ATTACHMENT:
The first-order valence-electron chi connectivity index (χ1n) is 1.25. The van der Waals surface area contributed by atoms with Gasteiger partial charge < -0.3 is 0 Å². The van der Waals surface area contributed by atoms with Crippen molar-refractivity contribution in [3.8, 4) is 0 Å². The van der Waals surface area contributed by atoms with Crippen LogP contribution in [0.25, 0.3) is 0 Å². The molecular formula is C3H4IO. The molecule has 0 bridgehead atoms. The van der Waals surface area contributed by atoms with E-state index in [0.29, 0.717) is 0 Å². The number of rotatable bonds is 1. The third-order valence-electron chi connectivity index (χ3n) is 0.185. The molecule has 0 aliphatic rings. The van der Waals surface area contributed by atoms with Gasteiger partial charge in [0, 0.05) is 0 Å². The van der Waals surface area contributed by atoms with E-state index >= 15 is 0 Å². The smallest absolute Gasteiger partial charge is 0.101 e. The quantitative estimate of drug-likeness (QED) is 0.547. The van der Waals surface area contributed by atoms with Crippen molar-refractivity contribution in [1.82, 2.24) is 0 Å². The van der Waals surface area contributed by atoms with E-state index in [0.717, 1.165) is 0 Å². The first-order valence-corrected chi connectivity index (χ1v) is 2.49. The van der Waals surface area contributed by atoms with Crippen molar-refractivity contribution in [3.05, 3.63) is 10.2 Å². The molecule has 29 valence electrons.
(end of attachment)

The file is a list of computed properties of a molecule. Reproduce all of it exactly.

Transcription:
The first-order valence-electron chi connectivity index (χ1n) is 1.25. The van der Waals surface area contributed by atoms with Gasteiger partial charge < -0.3 is 0 Å². The van der Waals surface area contributed by atoms with Crippen molar-refractivity contribution in [3.8, 4) is 0 Å². The van der Waals surface area contributed by atoms with Crippen LogP contribution in [0.25, 0.3) is 0 Å². The molecular formula is C3H4IO. The molecule has 0 bridgehead atoms. The van der Waals surface area contributed by atoms with E-state index in [0.29, 0.717) is 0 Å². The number of rotatable bonds is 1. The third-order valence-electron chi connectivity index (χ3n) is 0.185. The molecule has 0 aliphatic rings. The van der Waals surface area contributed by atoms with Gasteiger partial charge in [0, 0.05) is 0 Å². The van der Waals surface area contributed by atoms with E-state index >= 15 is 0 Å². The smallest absolute Gasteiger partial charge is 0.101 e. The quantitative estimate of drug-likeness (QED) is 0.547. The van der Waals surface area contributed by atoms with Crippen molar-refractivity contribution in [1.82, 2.24) is 0 Å². The van der Waals surface area contributed by atoms with E-state index in [0.717, 1.165) is 0 Å². The first-order valence-corrected chi connectivity index (χ1v) is 2.49. The van der Waals surface area contributed by atoms with Crippen molar-refractivity contribution in [3.05, 3.63) is 10.2 Å². The molecule has 29 valence electrons.